What is a “Messianic Passover Haggadah”
What is a Passover Haggadah for Christians and Jews?
And what does “Messianic” even mean?
For a quick recap of why we even have a Haggadah, let’s start at the beginning….
About 1,450 years BCE (before the common era) the Israelites were held in Egyptian slavery. The book of Exodus gives us details as to what it was like for the Israelites during that time.
“So they [the Egyptians] put slave masters over them to oppress them with forced labor….” (Exodus 1:11)
It was not a very good situation for the Israelites. They cry out for deliverance and ultimately Moses (Hebrew: Moshe) is sent by God to deliver His people from Egypt.
Pharaoh, at first, seems to think this is all a joke. His own magicians can duplicate some of the things Moses is doing. But as the miracles (think plagues) become bigger and bigger, Pharaoh’s magicians realize that this is “the finger of God” (Exodus 8:19), but Pharaoh’s heart is hard and he will not let them go free.
Plague after plague occurs over time and still, he will not let them go.
Finally, the last plague (and worst one) was slaying of the firstborn son.
In one night, all the firstborn sons of Egypt were found dead. The Israelites were protected, however, because they put the blood of a spotless lamb on their doorposts the evening before. This made God “Passover” their houses and protect them from judgment.
After this plague, the nation of Israel was told by Pharaoh to pack up and finally “Leave!”
Yet, when Pharaoh comes to his senses and realizes his work force has just vacated his land, his heart is hardened yet again and follows Israel to the Sea.
God does a miracle there and the sea opens after a powerful wind blows “all that night.”
“Then Moses stretched out his hand over the sea, and all that night the Lord drove the sea back with a strong east wind and turned it into dry land. The waters were divided, and the Israelites went through the sea on dry ground, with a wall of water on their right and on their left.” (Exodus 14:21-22)
Of course, when Pharaoh and his army try to follow, they are drown and that is the last Israel will see of their taskmasters.
And this is where the Haggadah comes in…. God told the Israelites to have a commemorative event each year on the anniversary date.
“This is a day you are to commemorate; for the generations to come you shall celebrate it as a festival to the Lord—a lasting ordinance.” (Exodus 12:14)
And the Haggadah is just that… a booklet which takes you through the service remembering the above Exodus details with food and song!
So what is a “Messianic” Haggadah you may ask?
Well, a growing number of Jewish people believe that the Messiah has come to Israel and that His name in Hebrew was Yeshua. (That is the Jewish name of Jesus. He was Jewish and lived in Israel after all. You did know that, right?)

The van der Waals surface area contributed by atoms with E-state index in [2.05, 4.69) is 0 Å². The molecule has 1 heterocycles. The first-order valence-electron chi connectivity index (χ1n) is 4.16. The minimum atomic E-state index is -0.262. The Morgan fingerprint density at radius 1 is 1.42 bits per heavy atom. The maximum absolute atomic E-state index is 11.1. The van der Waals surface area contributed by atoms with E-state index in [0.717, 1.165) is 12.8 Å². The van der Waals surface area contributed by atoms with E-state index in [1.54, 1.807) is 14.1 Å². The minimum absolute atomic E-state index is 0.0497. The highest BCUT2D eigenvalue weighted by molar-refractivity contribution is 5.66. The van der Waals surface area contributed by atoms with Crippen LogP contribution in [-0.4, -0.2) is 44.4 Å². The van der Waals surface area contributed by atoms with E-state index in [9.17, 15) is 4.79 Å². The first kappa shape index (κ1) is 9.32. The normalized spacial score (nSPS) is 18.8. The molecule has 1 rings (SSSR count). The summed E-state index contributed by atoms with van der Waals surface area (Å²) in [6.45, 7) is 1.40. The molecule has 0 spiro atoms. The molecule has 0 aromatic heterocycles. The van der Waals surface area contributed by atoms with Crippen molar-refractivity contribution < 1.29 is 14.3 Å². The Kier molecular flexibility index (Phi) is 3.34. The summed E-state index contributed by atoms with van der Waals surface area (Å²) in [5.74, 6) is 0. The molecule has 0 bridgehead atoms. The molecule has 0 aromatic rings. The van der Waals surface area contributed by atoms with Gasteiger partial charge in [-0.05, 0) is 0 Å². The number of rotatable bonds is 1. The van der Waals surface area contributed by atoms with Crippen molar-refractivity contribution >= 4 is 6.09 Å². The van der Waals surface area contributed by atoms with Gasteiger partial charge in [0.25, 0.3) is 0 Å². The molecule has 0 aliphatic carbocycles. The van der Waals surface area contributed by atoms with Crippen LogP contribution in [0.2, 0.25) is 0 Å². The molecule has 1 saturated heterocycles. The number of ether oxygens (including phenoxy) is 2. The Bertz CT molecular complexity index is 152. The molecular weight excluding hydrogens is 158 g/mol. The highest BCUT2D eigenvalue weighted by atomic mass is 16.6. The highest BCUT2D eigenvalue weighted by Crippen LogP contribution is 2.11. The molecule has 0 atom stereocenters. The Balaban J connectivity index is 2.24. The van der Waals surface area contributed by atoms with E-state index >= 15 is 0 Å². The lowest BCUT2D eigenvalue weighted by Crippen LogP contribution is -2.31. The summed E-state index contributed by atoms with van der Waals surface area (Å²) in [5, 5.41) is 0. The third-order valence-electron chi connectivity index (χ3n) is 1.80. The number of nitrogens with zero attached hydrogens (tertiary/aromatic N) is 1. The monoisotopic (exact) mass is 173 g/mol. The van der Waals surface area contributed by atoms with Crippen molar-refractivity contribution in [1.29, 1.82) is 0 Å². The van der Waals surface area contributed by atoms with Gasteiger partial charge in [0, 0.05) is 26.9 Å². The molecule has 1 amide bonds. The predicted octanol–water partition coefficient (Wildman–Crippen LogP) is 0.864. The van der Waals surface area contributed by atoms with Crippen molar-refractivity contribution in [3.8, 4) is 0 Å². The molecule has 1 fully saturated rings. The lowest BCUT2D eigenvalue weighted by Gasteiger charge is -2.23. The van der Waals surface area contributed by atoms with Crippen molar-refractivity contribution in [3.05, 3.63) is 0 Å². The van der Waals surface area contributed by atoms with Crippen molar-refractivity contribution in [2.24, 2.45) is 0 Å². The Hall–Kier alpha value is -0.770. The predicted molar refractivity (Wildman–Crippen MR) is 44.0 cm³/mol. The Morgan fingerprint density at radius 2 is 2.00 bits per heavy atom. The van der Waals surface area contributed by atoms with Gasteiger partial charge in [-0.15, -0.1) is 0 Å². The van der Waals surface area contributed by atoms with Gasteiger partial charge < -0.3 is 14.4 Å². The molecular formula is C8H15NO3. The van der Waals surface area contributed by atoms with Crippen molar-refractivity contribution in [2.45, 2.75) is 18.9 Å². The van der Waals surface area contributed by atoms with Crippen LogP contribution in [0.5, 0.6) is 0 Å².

And as you might have guessed, the word “Messianic” comes from the word “Messiah.” Therefore, a “Messianic Jew” is a Jewish person who believes that the Messiah has already arrived and His name is Yeshua (Jesus)!
Our “Messianic” Haggadah follows the same pattern as the traditional Jewish ones, however, we additionally show how Yeshua (Jesus) celebrated it with His disciples (Hebrew: talmidim – תלמידםtalmidim) at what is commonly called “The Last Supper”.
We also believe that Yeshua (Jesus) is the fulfillment of the lamb that was slain to protect people from judgment.
One final note: Notice the lamb’s blood was placed upon the Israelites doorposts and lintel. Dripping from the top, in a very real sense – it would have formed a cross. Today, it is the blood of the Lamb of God, Yeshua / Jesus, placed upon the doorposts of our hearts today that protects us from the judgment of God. (And trust that God knows EVERYTHING about you and I that deserve judgment, but He would rather “Passover” you, than judge you.)
And that is why He sent the Messiah!
“He was oppressed and afflicted, yet he did not open his mouth; he was led like a lamb to the slaughter…” (Isaiah 53:7)
Written seven centuries before Yeshua (Jesus).
So let’s recap – In Egypt, the “spotless” lamb died and its blood was placed on the door. Only then did no judgment enter. And that, my friend, is why Jesus being the Messiah is so, so important. The Messiah died so that we would not have to endure God’s judgment for our sins after death. He was our substitute.
Do you believe this? If not – then you are not saved from His judgment.
OR – Are you willing to let Yeshua (Jesus) be the servant He was foretold to be by Isaiah and let Him be your Passover lamb.
Just say this simple prayer from your heart and lips… “God, I am living apart from You. I am sorry for my sins. I turn from them. I need the Passover lamb – the Messiah in my life. Yeshua (Jesus) I believe you are alive and I ask You to enter into my heart right now. I trust in You to save me from my sins, both now and forever. Amen.”
If you prayed that prayer – let us know so that we can rejoice with you!
Here are a few sample pages from our Messianic Haggadah. We have also included transliteration (Hebrew spelled in English letters) for the main blessings and songs for the Seder.
So there you have it.
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Today we wanted to talk about feet and what the Scriptures say about feet.
In the Bible days, there really was only two modes of transportation for most people. Either ride on an animal (like a donkey) or put on your sandals and walk.